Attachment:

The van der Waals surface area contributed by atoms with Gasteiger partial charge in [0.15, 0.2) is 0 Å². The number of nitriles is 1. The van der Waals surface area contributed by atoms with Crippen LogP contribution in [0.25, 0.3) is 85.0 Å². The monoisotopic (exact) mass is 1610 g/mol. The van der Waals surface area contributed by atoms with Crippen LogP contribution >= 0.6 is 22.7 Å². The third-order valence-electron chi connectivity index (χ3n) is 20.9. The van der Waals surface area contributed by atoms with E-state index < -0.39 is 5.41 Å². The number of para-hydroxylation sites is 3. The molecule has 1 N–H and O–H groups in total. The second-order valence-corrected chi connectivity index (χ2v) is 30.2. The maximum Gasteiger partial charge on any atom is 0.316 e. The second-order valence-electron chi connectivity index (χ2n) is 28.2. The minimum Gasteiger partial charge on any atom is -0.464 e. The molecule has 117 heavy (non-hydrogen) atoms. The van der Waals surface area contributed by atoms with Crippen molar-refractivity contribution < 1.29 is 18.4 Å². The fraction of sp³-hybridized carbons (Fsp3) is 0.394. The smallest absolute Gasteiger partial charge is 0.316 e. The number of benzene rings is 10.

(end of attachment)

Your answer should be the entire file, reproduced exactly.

The van der Waals surface area contributed by atoms with Gasteiger partial charge in [0.15, 0.2) is 0 Å². The number of nitriles is 1. The van der Waals surface area contributed by atoms with Crippen LogP contribution in [0.25, 0.3) is 85.0 Å². The monoisotopic (exact) mass is 1610 g/mol. The van der Waals surface area contributed by atoms with Crippen LogP contribution >= 0.6 is 22.7 Å². The third-order valence-electron chi connectivity index (χ3n) is 20.9. The van der Waals surface area contributed by atoms with E-state index < -0.39 is 5.41 Å². The number of para-hydroxylation sites is 3. The molecule has 1 N–H and O–H groups in total. The second-order valence-corrected chi connectivity index (χ2v) is 30.2. The maximum Gasteiger partial charge on any atom is 0.316 e. The second-order valence-electron chi connectivity index (χ2n) is 28.2. The minimum Gasteiger partial charge on any atom is -0.464 e. The molecule has 117 heavy (non-hydrogen) atoms. The van der Waals surface area contributed by atoms with Crippen molar-refractivity contribution < 1.29 is 18.4 Å². The fraction of sp³-hybridized carbons (Fsp3) is 0.394. The smallest absolute Gasteiger partial charge is 0.316 e. The number of benzene rings is 10.